Updated: Dec 31, 2020
Your dog’s harness is arguably the most important piece of equipment in CaniSports. So it’s not surprising the most frequently asked questions on the trailrunners Facebook page are harness related.
Dogs come in all shapes and sizes but there is a limited range of dog harnesses available so finding the ‘perfect harness’ for your dog can be tricky unless you get a custom made one, and even then it might not always perform as you had hoped.
I’ve been doing CaniSport with Huskies, Eurohounds and Greysters for over 18 years and with my knowledge of canine anatomy through my work as a Galen Myotherapist, I would say I’m very knowledgeable on how a harness should fit. Over the years I found good fitting harnesses for my Husky and Eurohounds and we’re so fortunate now that there are even more types of harness available than when I first started the sport.
But I wanted to share my latest experiences with you because my Greysters are proving to be rather difficult in the harness department. Let me explain why.
Firstly, when I’m checking if a harness fits well I’m always doing it on a stationary dog and I look to see whether:
It fits on the sternum (the nobbly bit on the chest).
It isn’t too tight, or too big around the neck and is going to slip back onto the top of the shoulder blades.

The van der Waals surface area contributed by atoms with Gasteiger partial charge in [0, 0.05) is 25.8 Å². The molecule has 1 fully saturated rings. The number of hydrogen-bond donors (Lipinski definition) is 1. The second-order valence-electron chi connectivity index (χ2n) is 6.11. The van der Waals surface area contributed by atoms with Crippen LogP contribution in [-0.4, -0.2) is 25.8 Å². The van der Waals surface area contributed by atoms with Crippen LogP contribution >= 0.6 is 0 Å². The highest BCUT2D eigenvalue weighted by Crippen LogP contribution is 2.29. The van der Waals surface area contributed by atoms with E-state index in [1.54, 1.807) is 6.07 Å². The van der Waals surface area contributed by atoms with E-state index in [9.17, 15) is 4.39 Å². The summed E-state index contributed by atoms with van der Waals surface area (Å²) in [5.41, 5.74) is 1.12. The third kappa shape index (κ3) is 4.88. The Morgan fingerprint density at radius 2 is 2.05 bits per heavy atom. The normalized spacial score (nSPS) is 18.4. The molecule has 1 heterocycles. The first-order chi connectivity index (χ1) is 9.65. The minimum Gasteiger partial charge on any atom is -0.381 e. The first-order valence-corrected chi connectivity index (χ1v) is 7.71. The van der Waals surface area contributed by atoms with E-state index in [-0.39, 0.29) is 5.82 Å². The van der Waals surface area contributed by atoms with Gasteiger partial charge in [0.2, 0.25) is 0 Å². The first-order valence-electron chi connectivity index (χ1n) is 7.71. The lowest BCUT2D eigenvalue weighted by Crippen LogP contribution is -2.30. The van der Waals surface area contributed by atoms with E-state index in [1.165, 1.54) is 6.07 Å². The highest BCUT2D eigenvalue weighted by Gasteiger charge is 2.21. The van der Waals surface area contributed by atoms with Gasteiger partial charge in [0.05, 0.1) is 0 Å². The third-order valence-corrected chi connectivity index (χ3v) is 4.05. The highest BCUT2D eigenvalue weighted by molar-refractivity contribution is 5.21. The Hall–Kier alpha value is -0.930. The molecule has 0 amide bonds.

It fits on the last couple of ribs and is not going to slip onto the fleshy part of the abdomen.
If it’s a long harness that it finishes at the base of the tail.
So far so good. My next step is to hook my dog’s harness up to my line and belt and go out for a quick test drive, so I can check if the harness stays in place when we’re running together. From the back and above it all looks good, the harness stays in place and our dogs are working well and not rasping for breath.
I then take our dog’s harnesses off and check for any hot spots with the back of my hand to check for any excessive areas of heat. I also check for any signs of rubbing and to ensure there are no signs of discomfort.
So based on everything I have looked at and if I can't find any problems based on the simple checks above, I’m pretty happy that this is the most suitable harness for my Greysters. Fabulous, mission accomplished!
If, after several months of training and wearing the same harness there are no issues, no rubs under the dog’s “armpits”, still no hotspots or any sores, I’m still thinking we've found a good fitting harness.
Then the racing season starts and suddenly I’m looking at some amazing race day photographs taken from lots of different angles of me and my gorgeous Greyster going flat out, reflecting on what a fantastic race we had.
But then bang, it hits me! Right in front of my eyes is a harness that doesn’t fit.
This picture (credit to Jackie Burrell) shows that, due to my dog’s deep chest that the harness’s chest plate, the harness slips to one side and does not sit in place when he is pulling into it.